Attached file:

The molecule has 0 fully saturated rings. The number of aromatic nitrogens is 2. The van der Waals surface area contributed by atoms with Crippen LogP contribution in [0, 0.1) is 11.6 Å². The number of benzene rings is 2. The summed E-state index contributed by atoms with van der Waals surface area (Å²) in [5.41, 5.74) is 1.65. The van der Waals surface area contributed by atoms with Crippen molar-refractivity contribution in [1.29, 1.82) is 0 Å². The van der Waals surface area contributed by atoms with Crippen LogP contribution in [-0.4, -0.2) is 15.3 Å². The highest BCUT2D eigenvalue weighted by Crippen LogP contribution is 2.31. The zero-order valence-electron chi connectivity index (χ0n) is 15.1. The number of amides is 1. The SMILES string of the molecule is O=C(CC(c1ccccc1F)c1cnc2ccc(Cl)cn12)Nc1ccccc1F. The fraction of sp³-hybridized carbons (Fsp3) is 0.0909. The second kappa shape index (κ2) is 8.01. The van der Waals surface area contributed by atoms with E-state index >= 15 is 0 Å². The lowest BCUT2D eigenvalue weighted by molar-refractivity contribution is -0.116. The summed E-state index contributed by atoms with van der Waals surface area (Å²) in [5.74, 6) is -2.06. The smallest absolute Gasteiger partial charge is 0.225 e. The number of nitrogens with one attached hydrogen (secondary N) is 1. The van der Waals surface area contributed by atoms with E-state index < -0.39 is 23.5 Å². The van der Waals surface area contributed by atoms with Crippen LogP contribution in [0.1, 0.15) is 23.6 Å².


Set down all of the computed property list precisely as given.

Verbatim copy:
The molecule has 0 fully saturated rings. The number of aromatic nitrogens is 2. The van der Waals surface area contributed by atoms with Crippen LogP contribution in [0, 0.1) is 11.6 Å². The number of benzene rings is 2. The summed E-state index contributed by atoms with van der Waals surface area (Å²) in [5.41, 5.74) is 1.65. The van der Waals surface area contributed by atoms with Crippen molar-refractivity contribution in [1.29, 1.82) is 0 Å². The van der Waals surface area contributed by atoms with Crippen LogP contribution in [-0.4, -0.2) is 15.3 Å². The highest BCUT2D eigenvalue weighted by Crippen LogP contribution is 2.31. The zero-order valence-electron chi connectivity index (χ0n) is 15.1. The number of amides is 1. The SMILES string of the molecule is O=C(CC(c1ccccc1F)c1cnc2ccc(Cl)cn12)Nc1ccccc1F. The fraction of sp³-hybridized carbons (Fsp3) is 0.0909. The second kappa shape index (κ2) is 8.01. The van der Waals surface area contributed by atoms with E-state index >= 15 is 0 Å². The lowest BCUT2D eigenvalue weighted by molar-refractivity contribution is -0.116. The summed E-state index contributed by atoms with van der Waals surface area (Å²) in [5.74, 6) is -2.06. The smallest absolute Gasteiger partial charge is 0.225 e. The number of nitrogens with one attached hydrogen (secondary N) is 1. The van der Waals surface area contributed by atoms with E-state index < -0.39 is 23.5 Å². The van der Waals surface area contributed by atoms with Crippen LogP contribution in [0.1, 0.15) is 23.6 Å².